Editorial

The Circle of Life

We become what we behold. We shape our tools and our tools shape us.
— Marshall McLuhan

Marshall McLuhan was a 20th century Canadian philosopher who was heavily involved in media, advertising, and television.  He’s responsible for several theories and catchphrases that would be familiar to most adults today, but I think his most interesting quote is listed up above.  I came across this quote a while back in a photography context, but it’s applicability to woodworking immediately struck me.

We truly do become what we behold.  As a woodworker, I’m the product of countless books, magazine articles, TV shows, online videos, audio podcasts, and real-life experiences.  Every piece of woodworking information I’ve ever encountered has influenced me, sometimes for the better and sometimes not.  And this process never ends; these experiences will continue to influence me throughout the course of my life.  What changes as time goes on is the relative weight of their influence.  Early on, woodworking media had a huge impact in my work habits.  These days, my personal experience carries more weight, but outside input is still a factor.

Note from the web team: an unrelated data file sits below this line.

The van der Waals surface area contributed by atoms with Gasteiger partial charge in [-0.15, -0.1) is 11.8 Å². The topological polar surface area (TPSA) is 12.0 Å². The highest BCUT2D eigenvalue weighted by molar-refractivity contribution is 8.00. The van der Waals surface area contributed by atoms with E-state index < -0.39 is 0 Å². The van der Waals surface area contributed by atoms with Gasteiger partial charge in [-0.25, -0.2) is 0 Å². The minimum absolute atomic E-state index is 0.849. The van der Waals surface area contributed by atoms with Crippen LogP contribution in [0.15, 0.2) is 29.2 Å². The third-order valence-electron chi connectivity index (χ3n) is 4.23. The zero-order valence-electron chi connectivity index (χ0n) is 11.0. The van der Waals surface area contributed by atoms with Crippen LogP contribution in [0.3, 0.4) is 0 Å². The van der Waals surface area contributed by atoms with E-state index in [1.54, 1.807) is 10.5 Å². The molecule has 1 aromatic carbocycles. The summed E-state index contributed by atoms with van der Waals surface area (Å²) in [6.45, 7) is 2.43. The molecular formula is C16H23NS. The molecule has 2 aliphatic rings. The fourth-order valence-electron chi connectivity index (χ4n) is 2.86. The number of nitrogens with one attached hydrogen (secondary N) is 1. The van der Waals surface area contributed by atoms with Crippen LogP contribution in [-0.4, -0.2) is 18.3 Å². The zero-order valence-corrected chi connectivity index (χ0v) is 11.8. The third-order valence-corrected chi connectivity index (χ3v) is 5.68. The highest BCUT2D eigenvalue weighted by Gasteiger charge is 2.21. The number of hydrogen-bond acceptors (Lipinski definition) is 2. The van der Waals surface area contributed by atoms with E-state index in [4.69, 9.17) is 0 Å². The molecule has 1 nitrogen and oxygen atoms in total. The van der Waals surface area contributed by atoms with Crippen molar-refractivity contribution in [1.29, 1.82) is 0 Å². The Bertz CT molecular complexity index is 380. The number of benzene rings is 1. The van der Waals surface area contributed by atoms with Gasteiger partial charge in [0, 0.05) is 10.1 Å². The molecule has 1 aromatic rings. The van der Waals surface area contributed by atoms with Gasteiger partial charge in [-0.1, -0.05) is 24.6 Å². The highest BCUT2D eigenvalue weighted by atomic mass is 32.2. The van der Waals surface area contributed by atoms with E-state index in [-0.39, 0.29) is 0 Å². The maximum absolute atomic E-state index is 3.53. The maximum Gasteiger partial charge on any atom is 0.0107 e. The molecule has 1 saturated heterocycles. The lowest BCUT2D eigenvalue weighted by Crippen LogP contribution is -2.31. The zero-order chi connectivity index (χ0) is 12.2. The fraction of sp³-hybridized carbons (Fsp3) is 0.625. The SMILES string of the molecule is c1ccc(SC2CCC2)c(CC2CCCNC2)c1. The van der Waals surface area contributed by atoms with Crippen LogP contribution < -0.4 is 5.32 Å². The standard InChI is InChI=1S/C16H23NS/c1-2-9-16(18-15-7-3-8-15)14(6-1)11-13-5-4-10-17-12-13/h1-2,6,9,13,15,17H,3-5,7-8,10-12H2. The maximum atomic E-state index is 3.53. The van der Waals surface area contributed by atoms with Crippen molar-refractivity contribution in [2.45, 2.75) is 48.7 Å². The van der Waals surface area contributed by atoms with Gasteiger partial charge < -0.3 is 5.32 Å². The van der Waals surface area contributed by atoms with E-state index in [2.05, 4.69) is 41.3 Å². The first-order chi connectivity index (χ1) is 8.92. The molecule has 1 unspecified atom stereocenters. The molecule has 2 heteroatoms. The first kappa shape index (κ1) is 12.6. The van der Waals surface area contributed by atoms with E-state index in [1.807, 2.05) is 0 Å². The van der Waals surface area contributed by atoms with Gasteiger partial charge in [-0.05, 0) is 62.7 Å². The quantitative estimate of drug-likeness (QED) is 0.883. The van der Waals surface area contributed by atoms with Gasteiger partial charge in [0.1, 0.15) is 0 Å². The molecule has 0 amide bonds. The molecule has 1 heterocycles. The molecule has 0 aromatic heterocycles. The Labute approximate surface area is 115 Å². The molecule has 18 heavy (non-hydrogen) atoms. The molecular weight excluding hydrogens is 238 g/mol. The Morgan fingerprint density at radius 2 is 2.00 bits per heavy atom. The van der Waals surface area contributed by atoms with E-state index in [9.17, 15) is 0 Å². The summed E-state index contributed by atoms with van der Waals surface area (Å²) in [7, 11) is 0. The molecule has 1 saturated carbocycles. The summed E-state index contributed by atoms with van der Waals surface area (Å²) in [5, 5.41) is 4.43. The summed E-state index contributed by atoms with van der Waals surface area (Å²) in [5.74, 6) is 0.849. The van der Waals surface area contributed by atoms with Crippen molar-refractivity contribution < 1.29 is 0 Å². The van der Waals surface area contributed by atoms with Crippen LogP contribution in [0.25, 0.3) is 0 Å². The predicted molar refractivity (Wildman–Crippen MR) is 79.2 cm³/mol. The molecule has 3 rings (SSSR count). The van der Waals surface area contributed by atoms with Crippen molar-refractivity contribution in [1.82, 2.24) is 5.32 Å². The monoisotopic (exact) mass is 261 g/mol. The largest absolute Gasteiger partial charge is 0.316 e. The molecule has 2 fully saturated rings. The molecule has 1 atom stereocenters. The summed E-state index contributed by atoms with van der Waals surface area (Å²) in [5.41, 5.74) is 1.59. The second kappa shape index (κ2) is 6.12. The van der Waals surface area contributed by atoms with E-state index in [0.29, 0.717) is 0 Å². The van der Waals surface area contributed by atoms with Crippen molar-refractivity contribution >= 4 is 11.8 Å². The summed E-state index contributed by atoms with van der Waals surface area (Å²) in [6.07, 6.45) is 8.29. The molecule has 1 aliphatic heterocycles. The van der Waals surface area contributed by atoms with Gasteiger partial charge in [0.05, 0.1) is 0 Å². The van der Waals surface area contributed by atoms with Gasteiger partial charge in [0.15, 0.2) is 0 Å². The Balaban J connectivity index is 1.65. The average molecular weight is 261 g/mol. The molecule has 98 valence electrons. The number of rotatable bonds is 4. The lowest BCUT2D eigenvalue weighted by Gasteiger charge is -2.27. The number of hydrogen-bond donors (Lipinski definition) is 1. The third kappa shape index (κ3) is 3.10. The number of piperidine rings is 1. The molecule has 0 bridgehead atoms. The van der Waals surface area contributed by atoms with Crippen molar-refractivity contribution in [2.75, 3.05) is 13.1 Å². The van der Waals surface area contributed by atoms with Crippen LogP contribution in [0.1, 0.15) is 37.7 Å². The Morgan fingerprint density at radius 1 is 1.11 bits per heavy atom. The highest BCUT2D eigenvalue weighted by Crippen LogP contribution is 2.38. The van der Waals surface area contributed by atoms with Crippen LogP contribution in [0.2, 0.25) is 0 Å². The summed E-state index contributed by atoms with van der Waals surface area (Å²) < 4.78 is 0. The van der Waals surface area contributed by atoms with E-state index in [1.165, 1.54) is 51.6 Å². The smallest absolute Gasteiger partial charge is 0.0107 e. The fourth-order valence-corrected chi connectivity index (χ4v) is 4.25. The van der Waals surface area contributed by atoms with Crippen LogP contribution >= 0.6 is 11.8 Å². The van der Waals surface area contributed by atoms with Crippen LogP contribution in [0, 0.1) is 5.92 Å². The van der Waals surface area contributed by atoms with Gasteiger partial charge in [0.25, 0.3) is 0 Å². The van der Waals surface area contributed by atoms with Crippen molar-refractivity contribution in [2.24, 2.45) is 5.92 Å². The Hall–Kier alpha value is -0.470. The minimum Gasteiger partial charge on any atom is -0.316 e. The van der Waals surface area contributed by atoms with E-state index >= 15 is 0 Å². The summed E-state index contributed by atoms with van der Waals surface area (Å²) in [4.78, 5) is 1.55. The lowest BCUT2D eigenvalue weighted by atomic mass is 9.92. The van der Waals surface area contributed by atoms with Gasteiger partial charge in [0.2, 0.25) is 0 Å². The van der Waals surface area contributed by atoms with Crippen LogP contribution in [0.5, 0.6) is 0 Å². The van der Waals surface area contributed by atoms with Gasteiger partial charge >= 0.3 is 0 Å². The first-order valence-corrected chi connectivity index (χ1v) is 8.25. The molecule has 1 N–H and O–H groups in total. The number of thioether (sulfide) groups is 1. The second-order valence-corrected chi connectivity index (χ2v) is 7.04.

This is the first visual aid I've ever created for this blog.  Nice!

This is the first visual aid I've ever created for this blog.  Nice!

There’s a symbiotic relationship between the environment, the tools, and the maker.  My environment is a basement shop because that is the space available to me.  In this environment, certain tools, such as very large machinery, are impractical due to the difficulty of getting them in and out.  The way I design my projects is affected, as well, because I need to consider how I will move completed projects up the narrow shop staircase and out the door.  Even my workbench was influenced by my environment; I designed it using knockdown joinery so I can get it out of the basement if I ever decide to move.

During the build phase of a project, my tools dictate my workflow.  I always look for ways to accomplish my goals using the tools that I already have, and I’m usually successful.  If I get blocked, modifying an existing tool is my next step, followed by biting-the-bullet and purchasing something new.

It’s fascinating to think about how our shops and our tools influence our decision-making process.  Once you’re aware of this influence, you can use it to understand why you do things the way you do.  Can your process be improved to get better or faster results?  Will a technique or process change be a success or failure?  Either way, don’t sweat it.  Once you accept that you are what you behold and that your environment and tooling heavily influence all of your decisions, the pressure’s off.  The universe is calling the shots, so just head into the shop and have some fun.